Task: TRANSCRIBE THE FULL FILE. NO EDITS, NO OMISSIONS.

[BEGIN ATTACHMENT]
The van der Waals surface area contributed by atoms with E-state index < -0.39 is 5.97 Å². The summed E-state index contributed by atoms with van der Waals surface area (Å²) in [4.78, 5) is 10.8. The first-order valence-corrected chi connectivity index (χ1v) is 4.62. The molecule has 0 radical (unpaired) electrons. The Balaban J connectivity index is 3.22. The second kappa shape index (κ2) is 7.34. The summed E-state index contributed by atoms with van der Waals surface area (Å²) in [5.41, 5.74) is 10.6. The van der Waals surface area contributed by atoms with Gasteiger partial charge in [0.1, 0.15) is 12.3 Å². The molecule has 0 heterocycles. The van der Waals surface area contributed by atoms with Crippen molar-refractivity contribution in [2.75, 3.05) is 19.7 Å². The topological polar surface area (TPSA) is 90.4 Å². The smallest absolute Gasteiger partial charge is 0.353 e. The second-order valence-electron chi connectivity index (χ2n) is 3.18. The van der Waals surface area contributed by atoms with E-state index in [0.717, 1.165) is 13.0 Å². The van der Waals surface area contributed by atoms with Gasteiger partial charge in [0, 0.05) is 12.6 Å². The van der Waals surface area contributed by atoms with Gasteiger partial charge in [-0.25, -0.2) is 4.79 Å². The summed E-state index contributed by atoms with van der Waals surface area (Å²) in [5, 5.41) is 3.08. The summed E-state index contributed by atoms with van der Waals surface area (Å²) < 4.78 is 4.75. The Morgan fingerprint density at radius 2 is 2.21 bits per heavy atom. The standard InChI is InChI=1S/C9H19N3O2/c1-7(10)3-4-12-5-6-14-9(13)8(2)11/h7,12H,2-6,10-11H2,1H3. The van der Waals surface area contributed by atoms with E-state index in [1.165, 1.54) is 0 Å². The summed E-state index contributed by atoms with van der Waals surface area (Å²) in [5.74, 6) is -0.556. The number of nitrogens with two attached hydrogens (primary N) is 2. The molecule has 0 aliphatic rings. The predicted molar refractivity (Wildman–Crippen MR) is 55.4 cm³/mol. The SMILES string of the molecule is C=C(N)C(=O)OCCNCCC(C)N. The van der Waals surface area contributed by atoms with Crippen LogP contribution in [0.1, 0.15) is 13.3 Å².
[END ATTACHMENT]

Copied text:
The van der Waals surface area contributed by atoms with E-state index < -0.39 is 5.97 Å². The summed E-state index contributed by atoms with van der Waals surface area (Å²) in [4.78, 5) is 10.8. The first-order valence-corrected chi connectivity index (χ1v) is 4.62. The molecule has 0 radical (unpaired) electrons. The Balaban J connectivity index is 3.22. The second kappa shape index (κ2) is 7.34. The summed E-state index contributed by atoms with van der Waals surface area (Å²) in [5.41, 5.74) is 10.6. The van der Waals surface area contributed by atoms with Gasteiger partial charge in [0.1, 0.15) is 12.3 Å². The molecule has 0 heterocycles. The van der Waals surface area contributed by atoms with Crippen molar-refractivity contribution in [2.75, 3.05) is 19.7 Å². The topological polar surface area (TPSA) is 90.4 Å². The smallest absolute Gasteiger partial charge is 0.353 e. The second-order valence-electron chi connectivity index (χ2n) is 3.18. The van der Waals surface area contributed by atoms with E-state index in [0.717, 1.165) is 13.0 Å². The van der Waals surface area contributed by atoms with Gasteiger partial charge in [0, 0.05) is 12.6 Å². The van der Waals surface area contributed by atoms with Gasteiger partial charge in [-0.25, -0.2) is 4.79 Å². The summed E-state index contributed by atoms with van der Waals surface area (Å²) in [5, 5.41) is 3.08. The summed E-state index contributed by atoms with van der Waals surface area (Å²) < 4.78 is 4.75. The Morgan fingerprint density at radius 2 is 2.21 bits per heavy atom. The standard InChI is InChI=1S/C9H19N3O2/c1-7(10)3-4-12-5-6-14-9(13)8(2)11/h7,12H,2-6,10-11H2,1H3. The van der Waals surface area contributed by atoms with E-state index in [1.165, 1.54) is 0 Å². The summed E-state index contributed by atoms with van der Waals surface area (Å²) in [5.74, 6) is -0.556. The number of nitrogens with two attached hydrogens (primary N) is 2. The molecule has 0 aliphatic rings. The predicted molar refractivity (Wildman–Crippen MR) is 55.4 cm³/mol. The SMILES string of the molecule is C=C(N)C(=O)OCCNCCC(C)N. The van der Waals surface area contributed by atoms with Crippen LogP contribution in [0.1, 0.15) is 13.3 Å².